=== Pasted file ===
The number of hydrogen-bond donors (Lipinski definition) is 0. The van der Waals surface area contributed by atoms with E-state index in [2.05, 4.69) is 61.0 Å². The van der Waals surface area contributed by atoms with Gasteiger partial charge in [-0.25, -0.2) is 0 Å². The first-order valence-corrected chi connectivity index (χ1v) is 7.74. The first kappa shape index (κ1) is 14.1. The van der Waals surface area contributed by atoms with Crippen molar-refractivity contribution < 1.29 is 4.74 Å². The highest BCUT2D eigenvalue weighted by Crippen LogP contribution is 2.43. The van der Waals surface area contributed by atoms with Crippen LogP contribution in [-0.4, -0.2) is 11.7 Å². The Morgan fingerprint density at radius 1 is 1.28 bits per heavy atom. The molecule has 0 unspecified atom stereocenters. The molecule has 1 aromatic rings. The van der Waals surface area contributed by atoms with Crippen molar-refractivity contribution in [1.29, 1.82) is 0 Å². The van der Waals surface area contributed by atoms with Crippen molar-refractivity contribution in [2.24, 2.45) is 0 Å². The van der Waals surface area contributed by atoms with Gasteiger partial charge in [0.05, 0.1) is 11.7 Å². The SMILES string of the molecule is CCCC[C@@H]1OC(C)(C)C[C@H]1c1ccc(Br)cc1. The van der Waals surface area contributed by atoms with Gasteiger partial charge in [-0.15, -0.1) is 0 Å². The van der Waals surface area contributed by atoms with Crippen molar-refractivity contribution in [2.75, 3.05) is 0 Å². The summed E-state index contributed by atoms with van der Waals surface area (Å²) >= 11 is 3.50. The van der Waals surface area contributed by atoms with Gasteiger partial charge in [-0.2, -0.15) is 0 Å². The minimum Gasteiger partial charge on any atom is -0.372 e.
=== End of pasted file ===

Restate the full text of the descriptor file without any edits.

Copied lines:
The number of hydrogen-bond donors (Lipinski definition) is 0. The van der Waals surface area contributed by atoms with E-state index in [2.05, 4.69) is 61.0 Å². The van der Waals surface area contributed by atoms with Gasteiger partial charge in [-0.25, -0.2) is 0 Å². The first-order valence-corrected chi connectivity index (χ1v) is 7.74. The first kappa shape index (κ1) is 14.1. The van der Waals surface area contributed by atoms with Crippen molar-refractivity contribution < 1.29 is 4.74 Å². The highest BCUT2D eigenvalue weighted by Crippen LogP contribution is 2.43. The van der Waals surface area contributed by atoms with Crippen LogP contribution in [-0.4, -0.2) is 11.7 Å². The Morgan fingerprint density at radius 1 is 1.28 bits per heavy atom. The molecule has 0 unspecified atom stereocenters. The molecule has 1 aromatic rings. The van der Waals surface area contributed by atoms with Crippen molar-refractivity contribution in [1.29, 1.82) is 0 Å². The van der Waals surface area contributed by atoms with Crippen molar-refractivity contribution in [2.24, 2.45) is 0 Å². The van der Waals surface area contributed by atoms with Gasteiger partial charge in [0.05, 0.1) is 11.7 Å². The SMILES string of the molecule is CCCC[C@@H]1OC(C)(C)C[C@H]1c1ccc(Br)cc1. The van der Waals surface area contributed by atoms with Gasteiger partial charge in [-0.15, -0.1) is 0 Å². The van der Waals surface area contributed by atoms with Crippen molar-refractivity contribution in [2.75, 3.05) is 0 Å². The summed E-state index contributed by atoms with van der Waals surface area (Å²) >= 11 is 3.50. The van der Waals surface area contributed by atoms with Gasteiger partial charge in [-0.2, -0.15) is 0 Å². The minimum Gasteiger partial charge on any atom is -0.372 e.